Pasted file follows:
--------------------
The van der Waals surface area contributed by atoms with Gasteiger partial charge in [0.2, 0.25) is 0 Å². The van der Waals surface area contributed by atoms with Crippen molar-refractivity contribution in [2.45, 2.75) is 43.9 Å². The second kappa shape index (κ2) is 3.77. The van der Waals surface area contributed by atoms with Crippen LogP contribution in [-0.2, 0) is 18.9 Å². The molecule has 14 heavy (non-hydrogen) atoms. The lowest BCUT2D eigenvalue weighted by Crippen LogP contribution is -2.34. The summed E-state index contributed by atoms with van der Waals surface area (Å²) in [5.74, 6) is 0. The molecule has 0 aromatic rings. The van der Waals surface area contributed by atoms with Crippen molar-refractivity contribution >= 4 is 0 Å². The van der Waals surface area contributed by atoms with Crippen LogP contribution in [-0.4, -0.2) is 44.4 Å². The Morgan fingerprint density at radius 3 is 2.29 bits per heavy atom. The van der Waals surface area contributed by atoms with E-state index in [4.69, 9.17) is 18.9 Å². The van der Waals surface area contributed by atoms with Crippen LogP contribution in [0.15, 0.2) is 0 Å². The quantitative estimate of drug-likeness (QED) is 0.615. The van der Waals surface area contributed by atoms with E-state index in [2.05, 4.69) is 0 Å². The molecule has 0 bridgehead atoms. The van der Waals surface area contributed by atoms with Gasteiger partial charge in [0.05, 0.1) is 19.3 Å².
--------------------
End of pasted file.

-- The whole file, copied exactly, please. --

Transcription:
The van der Waals surface area contributed by atoms with Gasteiger partial charge in [0.2, 0.25) is 0 Å². The van der Waals surface area contributed by atoms with Crippen molar-refractivity contribution in [2.45, 2.75) is 43.9 Å². The second kappa shape index (κ2) is 3.77. The van der Waals surface area contributed by atoms with Crippen LogP contribution in [-0.2, 0) is 18.9 Å². The molecule has 14 heavy (non-hydrogen) atoms. The lowest BCUT2D eigenvalue weighted by Crippen LogP contribution is -2.34. The summed E-state index contributed by atoms with van der Waals surface area (Å²) in [5.74, 6) is 0. The molecule has 0 aromatic rings. The van der Waals surface area contributed by atoms with Crippen molar-refractivity contribution >= 4 is 0 Å². The van der Waals surface area contributed by atoms with Crippen LogP contribution in [-0.4, -0.2) is 44.4 Å². The Morgan fingerprint density at radius 3 is 2.29 bits per heavy atom. The van der Waals surface area contributed by atoms with E-state index in [4.69, 9.17) is 18.9 Å². The van der Waals surface area contributed by atoms with Crippen LogP contribution in [0.15, 0.2) is 0 Å². The quantitative estimate of drug-likeness (QED) is 0.615. The van der Waals surface area contributed by atoms with E-state index in [2.05, 4.69) is 0 Å². The molecule has 0 bridgehead atoms. The van der Waals surface area contributed by atoms with Gasteiger partial charge in [0.05, 0.1) is 19.3 Å².